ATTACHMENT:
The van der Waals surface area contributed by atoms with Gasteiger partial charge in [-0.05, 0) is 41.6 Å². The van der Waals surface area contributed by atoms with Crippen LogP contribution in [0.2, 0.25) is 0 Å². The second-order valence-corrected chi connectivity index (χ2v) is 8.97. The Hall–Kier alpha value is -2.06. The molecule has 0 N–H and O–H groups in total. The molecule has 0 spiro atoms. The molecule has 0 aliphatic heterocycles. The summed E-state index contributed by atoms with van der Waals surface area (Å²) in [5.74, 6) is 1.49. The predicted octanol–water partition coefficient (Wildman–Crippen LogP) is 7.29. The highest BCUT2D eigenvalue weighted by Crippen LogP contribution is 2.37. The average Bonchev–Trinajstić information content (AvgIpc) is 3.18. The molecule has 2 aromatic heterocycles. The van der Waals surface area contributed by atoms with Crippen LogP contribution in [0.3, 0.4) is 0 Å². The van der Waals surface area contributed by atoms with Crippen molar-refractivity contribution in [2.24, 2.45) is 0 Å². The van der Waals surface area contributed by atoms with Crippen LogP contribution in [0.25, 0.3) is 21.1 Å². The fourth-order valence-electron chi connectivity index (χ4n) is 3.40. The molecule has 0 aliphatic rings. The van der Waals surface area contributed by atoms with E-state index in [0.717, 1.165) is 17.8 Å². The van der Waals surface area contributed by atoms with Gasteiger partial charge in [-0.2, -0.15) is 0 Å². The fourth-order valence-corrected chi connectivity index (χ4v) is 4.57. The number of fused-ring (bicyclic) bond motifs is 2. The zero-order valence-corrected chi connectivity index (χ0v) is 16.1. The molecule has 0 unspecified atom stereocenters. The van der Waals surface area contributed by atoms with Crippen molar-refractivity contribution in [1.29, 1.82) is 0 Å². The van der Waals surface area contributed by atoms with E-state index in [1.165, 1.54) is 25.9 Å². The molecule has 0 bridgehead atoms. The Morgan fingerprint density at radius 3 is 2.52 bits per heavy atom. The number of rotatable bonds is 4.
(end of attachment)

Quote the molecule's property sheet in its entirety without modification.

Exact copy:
The van der Waals surface area contributed by atoms with Gasteiger partial charge in [-0.05, 0) is 41.6 Å². The van der Waals surface area contributed by atoms with Crippen LogP contribution in [0.2, 0.25) is 0 Å². The second-order valence-corrected chi connectivity index (χ2v) is 8.97. The Hall–Kier alpha value is -2.06. The molecule has 0 N–H and O–H groups in total. The molecule has 0 spiro atoms. The molecule has 0 aliphatic heterocycles. The summed E-state index contributed by atoms with van der Waals surface area (Å²) in [5.74, 6) is 1.49. The predicted octanol–water partition coefficient (Wildman–Crippen LogP) is 7.29. The highest BCUT2D eigenvalue weighted by Crippen LogP contribution is 2.37. The average Bonchev–Trinajstić information content (AvgIpc) is 3.18. The molecule has 2 aromatic heterocycles. The van der Waals surface area contributed by atoms with Crippen LogP contribution in [0.3, 0.4) is 0 Å². The van der Waals surface area contributed by atoms with Crippen molar-refractivity contribution in [2.24, 2.45) is 0 Å². The van der Waals surface area contributed by atoms with Crippen LogP contribution in [0.25, 0.3) is 21.1 Å². The fourth-order valence-electron chi connectivity index (χ4n) is 3.40. The molecule has 0 aliphatic rings. The van der Waals surface area contributed by atoms with E-state index in [0.717, 1.165) is 17.8 Å². The van der Waals surface area contributed by atoms with Gasteiger partial charge in [-0.2, -0.15) is 0 Å². The fourth-order valence-corrected chi connectivity index (χ4v) is 4.57. The number of fused-ring (bicyclic) bond motifs is 2. The zero-order valence-corrected chi connectivity index (χ0v) is 16.1. The molecule has 0 unspecified atom stereocenters. The van der Waals surface area contributed by atoms with Crippen molar-refractivity contribution in [1.29, 1.82) is 0 Å². The van der Waals surface area contributed by atoms with E-state index in [1.165, 1.54) is 25.9 Å². The molecule has 0 bridgehead atoms. The Morgan fingerprint density at radius 3 is 2.52 bits per heavy atom. The number of rotatable bonds is 4.